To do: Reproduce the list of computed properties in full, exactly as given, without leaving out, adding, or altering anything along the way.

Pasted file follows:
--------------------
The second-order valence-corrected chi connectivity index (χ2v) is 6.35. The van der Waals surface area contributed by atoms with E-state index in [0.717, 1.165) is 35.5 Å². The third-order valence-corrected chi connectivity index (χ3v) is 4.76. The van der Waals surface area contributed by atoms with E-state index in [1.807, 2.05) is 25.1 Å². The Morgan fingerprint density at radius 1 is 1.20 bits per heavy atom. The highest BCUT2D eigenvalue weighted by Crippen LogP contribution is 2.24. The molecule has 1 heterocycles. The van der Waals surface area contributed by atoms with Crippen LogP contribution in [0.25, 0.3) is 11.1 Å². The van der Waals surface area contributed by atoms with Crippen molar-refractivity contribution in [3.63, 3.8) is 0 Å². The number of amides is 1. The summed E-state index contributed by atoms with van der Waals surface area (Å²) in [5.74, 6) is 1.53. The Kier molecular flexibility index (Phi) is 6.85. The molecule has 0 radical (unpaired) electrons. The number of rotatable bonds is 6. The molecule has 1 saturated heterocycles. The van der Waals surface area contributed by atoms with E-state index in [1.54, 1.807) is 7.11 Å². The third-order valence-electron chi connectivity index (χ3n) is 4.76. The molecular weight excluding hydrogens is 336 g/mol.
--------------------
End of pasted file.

The second-order valence-corrected chi connectivity index (χ2v) is 6.35. The van der Waals surface area contributed by atoms with E-state index in [0.717, 1.165) is 35.5 Å². The third-order valence-corrected chi connectivity index (χ3v) is 4.76. The van der Waals surface area contributed by atoms with E-state index in [1.807, 2.05) is 25.1 Å². The Morgan fingerprint density at radius 1 is 1.20 bits per heavy atom. The highest BCUT2D eigenvalue weighted by Crippen LogP contribution is 2.24. The molecule has 1 heterocycles. The van der Waals surface area contributed by atoms with Crippen LogP contribution in [0.25, 0.3) is 11.1 Å². The van der Waals surface area contributed by atoms with Crippen molar-refractivity contribution in [3.63, 3.8) is 0 Å². The number of amides is 1. The summed E-state index contributed by atoms with van der Waals surface area (Å²) in [5.74, 6) is 1.53. The Kier molecular flexibility index (Phi) is 6.85. The molecule has 0 radical (unpaired) electrons. The number of rotatable bonds is 6. The molecule has 1 saturated heterocycles. The van der Waals surface area contributed by atoms with E-state index in [1.54, 1.807) is 7.11 Å². The third-order valence-electron chi connectivity index (χ3n) is 4.76. The molecular weight excluding hydrogens is 336 g/mol.